The other winners this year were George Arliss as Best Actor for Disraeli (talked about here), which makes sense (it’s the kind of role that would win Best Actor), and Best Actress was Norma Shearer for The Divorcée (talked about here), which also makes sense, given that she was an actress who would basically become the first lady of Hollywood and was a huge star in the 30s. So, in all, it’s a very solid year, and really the first that you can point to as being representative of the classical Oscar decisions.

BEST PICTURE – 1929-1930

And the nominees were…

All Quiet on the Western Front (Universal)

The Big House (Metro-Goldwyn-Mayer)

Disraeli (Warner Bros.)

The Divorcée (Metro-Goldwyn-Mayer)

The Love Parade (Paramount) (more…)


The Oscar Quest: Best Actor – 1929-1930

1929-1930 is the first great Best Picture winner. Sure, Wings and Sunrise are great, but they were the first ones, and the fact that they were separate kind of detracts from them. But All Quiet on the Western Front is really the first great Best Picture winner. It also won Best Director for Lewis Milestone. You can read my way too in depth analysis of why it’s an amazing decision here.

Best Actress for this year was Norma Shearer for The Divorcee (talked about here). It seems to have been the best decision in the category. Most people think Garbo should have won, her being the bigger star, but I think Shearer was the more respected actress. Honestly, I just accept that Shearer won and leave it at that.

Since there are no Supporting categories in the early years, they’re mainly judged by their Best Picture choices. This is a particularly great one. As for this category — this is actually a good choice. Sure, we all love Maurice Chevalier, but the biopic performance has been a standard Oscar winner for years and years. It’s nice to see one in the early years.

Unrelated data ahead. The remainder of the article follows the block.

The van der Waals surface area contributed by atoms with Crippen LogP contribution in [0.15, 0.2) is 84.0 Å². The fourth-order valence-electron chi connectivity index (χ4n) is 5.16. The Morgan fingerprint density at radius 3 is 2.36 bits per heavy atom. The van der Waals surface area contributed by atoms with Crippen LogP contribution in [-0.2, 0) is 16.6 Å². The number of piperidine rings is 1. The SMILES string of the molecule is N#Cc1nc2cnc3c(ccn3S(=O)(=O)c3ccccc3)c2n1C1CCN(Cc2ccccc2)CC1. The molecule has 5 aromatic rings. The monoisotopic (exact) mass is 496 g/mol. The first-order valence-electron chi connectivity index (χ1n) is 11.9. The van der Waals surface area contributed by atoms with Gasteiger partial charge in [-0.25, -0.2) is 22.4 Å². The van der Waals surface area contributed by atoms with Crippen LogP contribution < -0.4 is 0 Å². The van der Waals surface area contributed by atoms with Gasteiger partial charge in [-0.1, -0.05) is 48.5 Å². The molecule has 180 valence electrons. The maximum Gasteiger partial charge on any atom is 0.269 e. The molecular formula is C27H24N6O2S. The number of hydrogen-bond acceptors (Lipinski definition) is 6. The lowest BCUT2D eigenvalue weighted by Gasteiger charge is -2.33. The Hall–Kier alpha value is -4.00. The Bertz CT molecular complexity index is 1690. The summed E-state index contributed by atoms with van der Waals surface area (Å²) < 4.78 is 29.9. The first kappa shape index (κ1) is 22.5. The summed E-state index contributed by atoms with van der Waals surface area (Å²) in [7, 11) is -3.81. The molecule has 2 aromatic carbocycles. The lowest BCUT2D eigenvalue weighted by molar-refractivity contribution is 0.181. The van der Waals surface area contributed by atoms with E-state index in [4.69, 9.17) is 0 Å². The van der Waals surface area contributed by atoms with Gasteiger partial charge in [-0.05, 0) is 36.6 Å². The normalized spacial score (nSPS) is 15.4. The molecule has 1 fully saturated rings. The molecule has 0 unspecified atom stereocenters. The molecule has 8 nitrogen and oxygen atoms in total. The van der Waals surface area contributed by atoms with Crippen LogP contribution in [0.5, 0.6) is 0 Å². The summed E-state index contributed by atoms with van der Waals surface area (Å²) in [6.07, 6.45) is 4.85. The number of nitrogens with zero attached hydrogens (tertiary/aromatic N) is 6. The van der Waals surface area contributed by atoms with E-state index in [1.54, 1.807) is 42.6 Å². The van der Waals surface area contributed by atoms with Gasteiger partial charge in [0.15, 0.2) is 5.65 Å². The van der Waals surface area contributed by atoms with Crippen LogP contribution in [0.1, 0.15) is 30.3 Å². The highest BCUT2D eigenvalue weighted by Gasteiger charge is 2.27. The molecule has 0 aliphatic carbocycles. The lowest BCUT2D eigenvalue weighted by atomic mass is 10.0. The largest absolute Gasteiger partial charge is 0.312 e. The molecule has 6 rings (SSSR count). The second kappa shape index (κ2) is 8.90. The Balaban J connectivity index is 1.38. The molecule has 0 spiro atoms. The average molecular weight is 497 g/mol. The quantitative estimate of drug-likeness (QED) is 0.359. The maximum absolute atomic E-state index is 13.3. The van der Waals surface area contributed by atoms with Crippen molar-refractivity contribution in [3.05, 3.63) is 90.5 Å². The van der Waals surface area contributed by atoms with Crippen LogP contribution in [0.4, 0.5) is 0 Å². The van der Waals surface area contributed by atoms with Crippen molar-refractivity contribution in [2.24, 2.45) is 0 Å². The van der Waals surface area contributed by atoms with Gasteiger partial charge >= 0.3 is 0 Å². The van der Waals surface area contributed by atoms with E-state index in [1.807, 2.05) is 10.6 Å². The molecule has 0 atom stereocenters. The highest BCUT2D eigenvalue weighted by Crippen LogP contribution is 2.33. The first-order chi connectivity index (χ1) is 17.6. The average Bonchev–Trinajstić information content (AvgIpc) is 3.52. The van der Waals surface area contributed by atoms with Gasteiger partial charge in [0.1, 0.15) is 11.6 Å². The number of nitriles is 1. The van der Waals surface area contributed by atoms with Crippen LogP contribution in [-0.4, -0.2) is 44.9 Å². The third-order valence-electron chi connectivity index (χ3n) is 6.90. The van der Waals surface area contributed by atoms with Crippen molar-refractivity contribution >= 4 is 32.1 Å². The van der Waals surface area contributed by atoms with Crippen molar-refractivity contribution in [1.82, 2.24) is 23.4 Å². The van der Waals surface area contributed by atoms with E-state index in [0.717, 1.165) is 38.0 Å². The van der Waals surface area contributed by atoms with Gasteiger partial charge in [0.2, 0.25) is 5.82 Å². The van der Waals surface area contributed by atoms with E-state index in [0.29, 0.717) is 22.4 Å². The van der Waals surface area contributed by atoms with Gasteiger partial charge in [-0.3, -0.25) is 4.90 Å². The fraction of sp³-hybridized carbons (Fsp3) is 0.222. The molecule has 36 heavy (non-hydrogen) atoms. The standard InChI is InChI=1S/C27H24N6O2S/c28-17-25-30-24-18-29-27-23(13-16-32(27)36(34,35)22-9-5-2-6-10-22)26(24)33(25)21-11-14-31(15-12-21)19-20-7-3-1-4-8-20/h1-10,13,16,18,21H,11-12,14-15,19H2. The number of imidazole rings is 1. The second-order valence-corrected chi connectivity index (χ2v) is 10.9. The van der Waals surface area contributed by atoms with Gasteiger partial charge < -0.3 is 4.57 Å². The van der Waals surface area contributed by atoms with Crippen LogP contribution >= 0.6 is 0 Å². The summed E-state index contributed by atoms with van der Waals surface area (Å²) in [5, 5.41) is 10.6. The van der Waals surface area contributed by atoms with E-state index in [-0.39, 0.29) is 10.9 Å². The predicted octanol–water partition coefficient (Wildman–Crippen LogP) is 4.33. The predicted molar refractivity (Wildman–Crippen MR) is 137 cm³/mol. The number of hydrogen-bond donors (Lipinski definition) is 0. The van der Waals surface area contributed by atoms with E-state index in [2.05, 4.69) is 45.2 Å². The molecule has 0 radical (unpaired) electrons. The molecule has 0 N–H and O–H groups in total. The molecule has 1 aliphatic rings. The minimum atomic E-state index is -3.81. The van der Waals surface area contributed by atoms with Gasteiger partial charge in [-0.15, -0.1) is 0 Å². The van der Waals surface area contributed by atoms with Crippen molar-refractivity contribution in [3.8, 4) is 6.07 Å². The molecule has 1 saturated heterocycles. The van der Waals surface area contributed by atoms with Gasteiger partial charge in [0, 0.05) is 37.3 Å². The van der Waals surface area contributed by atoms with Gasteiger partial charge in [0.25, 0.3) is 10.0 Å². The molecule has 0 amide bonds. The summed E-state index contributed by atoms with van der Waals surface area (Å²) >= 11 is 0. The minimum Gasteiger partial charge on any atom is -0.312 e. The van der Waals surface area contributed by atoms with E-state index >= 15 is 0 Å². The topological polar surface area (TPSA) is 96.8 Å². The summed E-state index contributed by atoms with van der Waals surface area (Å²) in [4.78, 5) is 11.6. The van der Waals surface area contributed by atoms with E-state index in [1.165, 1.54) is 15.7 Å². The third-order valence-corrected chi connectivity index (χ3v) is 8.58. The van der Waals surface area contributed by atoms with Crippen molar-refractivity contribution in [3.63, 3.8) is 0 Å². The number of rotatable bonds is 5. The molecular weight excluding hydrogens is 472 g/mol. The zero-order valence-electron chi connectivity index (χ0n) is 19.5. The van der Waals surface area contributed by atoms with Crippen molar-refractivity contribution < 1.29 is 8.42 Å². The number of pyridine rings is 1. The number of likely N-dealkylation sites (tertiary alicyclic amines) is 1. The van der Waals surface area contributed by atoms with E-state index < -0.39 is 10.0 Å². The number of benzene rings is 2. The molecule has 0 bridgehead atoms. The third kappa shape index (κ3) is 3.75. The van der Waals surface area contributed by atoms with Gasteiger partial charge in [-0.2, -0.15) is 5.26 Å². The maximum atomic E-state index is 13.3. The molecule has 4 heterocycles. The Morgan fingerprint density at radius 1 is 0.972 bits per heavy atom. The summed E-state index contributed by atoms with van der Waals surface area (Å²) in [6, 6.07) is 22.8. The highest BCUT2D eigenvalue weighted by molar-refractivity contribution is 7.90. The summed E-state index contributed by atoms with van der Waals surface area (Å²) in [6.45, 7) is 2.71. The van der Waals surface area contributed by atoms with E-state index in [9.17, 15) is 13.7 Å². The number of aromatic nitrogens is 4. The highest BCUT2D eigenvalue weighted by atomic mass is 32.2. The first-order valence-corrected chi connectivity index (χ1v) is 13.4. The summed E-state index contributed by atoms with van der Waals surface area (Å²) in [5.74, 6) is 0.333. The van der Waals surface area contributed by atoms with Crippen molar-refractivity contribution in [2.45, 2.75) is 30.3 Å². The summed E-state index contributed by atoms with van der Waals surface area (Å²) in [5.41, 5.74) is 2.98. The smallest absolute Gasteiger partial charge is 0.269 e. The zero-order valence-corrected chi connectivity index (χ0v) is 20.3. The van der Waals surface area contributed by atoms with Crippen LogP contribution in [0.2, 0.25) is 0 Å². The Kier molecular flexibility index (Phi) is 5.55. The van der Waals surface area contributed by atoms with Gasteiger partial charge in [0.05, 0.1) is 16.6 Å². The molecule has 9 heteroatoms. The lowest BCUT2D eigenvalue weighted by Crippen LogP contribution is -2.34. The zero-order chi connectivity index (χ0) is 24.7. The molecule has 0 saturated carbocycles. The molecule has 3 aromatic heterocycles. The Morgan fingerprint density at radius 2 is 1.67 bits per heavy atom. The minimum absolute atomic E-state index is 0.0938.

BEST ACTOR – 1929-1930

And the nominees were…

George Arliss, Disraeli & The Green Goddess

Wallace Beery, The Big House

Maurice Chevalier, The Big Pond & The Love Parade

Ronald Colman, Bulldog Drummond & Condemned

Lawrence Tibbett, The Rogue Song (more…)


The Oscar Quest: Best Actress – 1929-1930

I call 1929-1930 the year with the first real (or is it great? Either way, really…) Best Picture winner. There aren’t any real definitive Best Picture winners for the first decade, really. I mean, Wings, but there you have the confusion of two winners. But here — All Quiet on the Western Front. A definitive winner. And something you can point to as an “Oscar” film, too. We wouldn’t get another one of these until The Great Ziegfeld, and then Gone With the Wind. (Though, It Happened One Night is also a real Best Picture winner.) The rest just feel like decisions. You know?

Lewis Milestone also won Best Director for All Quiet on the Western Front (talked about here), which is a top ten decision for all time. And George Arliss won Best Actor for Disraeli, which is actually a strong decision, historically, based on all it represents.

And then this category — I don’t really know what to do with it. I really don’t like any of the nominees. So it’s pretty much a crap shoot. (Note the pun.)

BEST ACTRESS – 1929-1930

And the nominees were…

Nancy Carroll. The Devil’s Holiday

Ruth Chatterton, Sarah and Son

Greta Garbo, Anna Christie & Romance

Norma Shearer, The Divorcée & Their Own Desire

Gloria Swanson, The Trespasser (more…)